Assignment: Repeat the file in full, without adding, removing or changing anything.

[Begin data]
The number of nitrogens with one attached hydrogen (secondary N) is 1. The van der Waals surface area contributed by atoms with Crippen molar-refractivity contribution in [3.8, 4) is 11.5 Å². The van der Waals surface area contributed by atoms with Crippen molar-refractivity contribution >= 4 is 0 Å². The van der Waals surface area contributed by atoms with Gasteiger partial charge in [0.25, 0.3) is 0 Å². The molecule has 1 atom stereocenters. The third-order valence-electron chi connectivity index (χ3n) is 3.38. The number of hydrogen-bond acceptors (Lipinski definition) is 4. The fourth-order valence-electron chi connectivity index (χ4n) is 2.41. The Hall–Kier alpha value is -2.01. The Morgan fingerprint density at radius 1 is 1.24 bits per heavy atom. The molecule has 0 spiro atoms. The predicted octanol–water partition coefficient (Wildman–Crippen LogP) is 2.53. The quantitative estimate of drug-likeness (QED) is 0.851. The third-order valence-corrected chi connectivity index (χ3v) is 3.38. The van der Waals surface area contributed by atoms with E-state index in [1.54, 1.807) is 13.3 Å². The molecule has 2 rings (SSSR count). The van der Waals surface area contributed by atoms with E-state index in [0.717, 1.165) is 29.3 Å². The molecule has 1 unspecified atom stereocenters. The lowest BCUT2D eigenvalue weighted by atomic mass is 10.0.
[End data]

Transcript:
The number of nitrogens with one attached hydrogen (secondary N) is 1. The van der Waals surface area contributed by atoms with Crippen molar-refractivity contribution in [3.8, 4) is 11.5 Å². The van der Waals surface area contributed by atoms with Crippen molar-refractivity contribution >= 4 is 0 Å². The van der Waals surface area contributed by atoms with Gasteiger partial charge in [0.25, 0.3) is 0 Å². The molecule has 1 atom stereocenters. The third-order valence-electron chi connectivity index (χ3n) is 3.38. The number of hydrogen-bond acceptors (Lipinski definition) is 4. The fourth-order valence-electron chi connectivity index (χ4n) is 2.41. The Hall–Kier alpha value is -2.01. The Morgan fingerprint density at radius 1 is 1.24 bits per heavy atom. The molecule has 0 spiro atoms. The predicted octanol–water partition coefficient (Wildman–Crippen LogP) is 2.53. The quantitative estimate of drug-likeness (QED) is 0.851. The third-order valence-corrected chi connectivity index (χ3v) is 3.38. The van der Waals surface area contributed by atoms with E-state index in [1.54, 1.807) is 13.3 Å². The molecule has 2 rings (SSSR count). The van der Waals surface area contributed by atoms with E-state index in [0.717, 1.165) is 29.3 Å². The molecule has 1 unspecified atom stereocenters. The lowest BCUT2D eigenvalue weighted by atomic mass is 10.0.